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Hi, I’m Jack.

Before I touched a compound bow, my dad would take me hunting.  Since age five, I would sit with my dad in a tree stand.  If he was bow hunting, he would say, “Stay still”.  If he was gun hunting, he would say, “Stay low”.  I shot some small recurve bows before I shot a compound bow.  When I was learning to shoot a compound bow, nothing really came easy.  There were many times when I wanted to throw the bow down. But through my dad’s encouragement, and hard work, I finally was able to correctly shoot a compound bow.  Since I was little, I was amazed at my dad’s shooting with his bow.  I would watch him shoot his bow at 100 yards and thought to myself, “Now how in the world does he do that?”  When I had just turned nine, I saved up my money and bought my first bow (my dad helped me with the money part, somewhat).

When we would shoot our bows at twenty yards, our dad would say, “Try to shoot forty.”  At first I did not know why dad was letting us shoot at forty and fifty.  But after we figured out how to properly do it, I understood plenty.  My parents believed in us even when we did not.  They would say, “You can do whatever you want, and it will not affect how we love you”. They teach us that you can do anything you set your mind to.  Our dad helped us so much (that is an understatement).  He must have set thousands of pins trying to help us with our bows.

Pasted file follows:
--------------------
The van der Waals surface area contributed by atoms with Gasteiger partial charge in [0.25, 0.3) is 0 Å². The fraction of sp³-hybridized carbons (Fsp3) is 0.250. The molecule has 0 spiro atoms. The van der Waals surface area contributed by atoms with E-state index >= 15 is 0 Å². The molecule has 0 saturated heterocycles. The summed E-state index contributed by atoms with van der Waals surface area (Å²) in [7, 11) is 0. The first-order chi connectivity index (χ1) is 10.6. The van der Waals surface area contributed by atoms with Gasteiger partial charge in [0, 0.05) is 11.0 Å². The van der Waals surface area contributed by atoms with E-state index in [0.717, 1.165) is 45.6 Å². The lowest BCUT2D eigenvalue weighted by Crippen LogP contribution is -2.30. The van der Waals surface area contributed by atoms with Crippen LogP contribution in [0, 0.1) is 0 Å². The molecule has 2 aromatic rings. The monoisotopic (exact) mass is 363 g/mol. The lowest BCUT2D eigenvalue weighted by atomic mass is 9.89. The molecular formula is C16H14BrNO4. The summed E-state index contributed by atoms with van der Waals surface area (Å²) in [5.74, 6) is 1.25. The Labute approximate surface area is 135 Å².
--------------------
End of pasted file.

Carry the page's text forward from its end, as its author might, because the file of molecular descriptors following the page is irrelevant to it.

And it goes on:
In 2016, my dad took us bow hunting.  He taught us to obey him immediately and exactly.  He trusted us more than I understood back then.  He also taught me how to use a climbing tree stand.  We would always wear a safety harness and a whistle just in case.  Our parents are the cornerstone of our lives.  They always love us the same, no matter how many first place trophies we win (or if we come in last), and no matter how many deer we shoot (or miss… which occasionally happens, but you didn’t hear it from me ;-).  They are the unfiltered example of unconditional love.